Browsing the archives for the technology category.

Illusion of Security

technology

News that SSL encryption can be broken in 10 minutes seems quite big to me.

The fun fact everyone would talk about is that 128 bit SSL encryption would take longer than the age of the universe to crack.  10 minutes seems like quite an improvement.   The article is a little vague (or perhaps some of the TLS talk is above my head), but as far as I can tell, an infected browser could compromise any secure browser session to an HTTPS secured site that went longer than 10 minutes on a network that had an internet sniffer.  This would include all online banking websites, online email websites, etc.

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Would You Build a Bridge This Way?

technology

This week, software bugs took the Netflix website down for a weekend and significantly delayed United Airlines flights all over the country.  Massive software failures like these are becoming more commonplace.  The reason is that there’s not much engineering going on anymore in the Software Engineering field.

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Promise of 3D Printing

technology

The full promise of 3D printers didn’t really hit me until recently. These are printers that build 3D objects from resin like materials. The specifications for the objects come from digital representations.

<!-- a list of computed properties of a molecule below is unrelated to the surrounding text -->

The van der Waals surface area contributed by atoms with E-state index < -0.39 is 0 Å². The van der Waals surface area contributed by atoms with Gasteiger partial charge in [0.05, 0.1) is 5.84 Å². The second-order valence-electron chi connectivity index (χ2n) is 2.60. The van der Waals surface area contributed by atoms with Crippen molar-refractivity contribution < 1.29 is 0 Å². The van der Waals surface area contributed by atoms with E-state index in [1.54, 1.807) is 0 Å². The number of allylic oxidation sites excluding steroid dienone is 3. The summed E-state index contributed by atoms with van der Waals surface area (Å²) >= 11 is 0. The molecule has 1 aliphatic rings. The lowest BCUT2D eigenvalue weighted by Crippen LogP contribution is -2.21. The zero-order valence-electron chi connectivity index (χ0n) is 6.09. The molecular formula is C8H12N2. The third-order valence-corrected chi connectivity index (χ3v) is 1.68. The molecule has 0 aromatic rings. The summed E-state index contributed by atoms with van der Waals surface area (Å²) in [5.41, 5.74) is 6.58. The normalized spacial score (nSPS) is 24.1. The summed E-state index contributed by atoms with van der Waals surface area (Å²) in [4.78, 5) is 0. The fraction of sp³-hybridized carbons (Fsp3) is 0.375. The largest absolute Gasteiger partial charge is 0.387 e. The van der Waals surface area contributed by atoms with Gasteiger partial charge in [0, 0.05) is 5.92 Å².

The technology is in its infancy and there are still advancements to make. The printers need to get cheaper and faster. The strength of the objects produced need to get stronger. These are significant challenges, but I think the solutions are within reach.

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The Fix was In

mobile, technology

In hindsight, it was easy to guess that Stephen Elop would choose to partner with the Windows Phone platform over Android. He is from Microsoft after all.

Since he’s only been with Nokia for four months, I’m suspecting he discussed the move to dump Symbian in favor for Windows Phone with the board of directors before being hired.

The old guard at Nokia is none too pleased. I saw footage of a massive worker walk-out in Finland in protest the move to dump Symbian.

This is a big risk and only time will tell if it will work out.

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Concentric Hosting Review

technology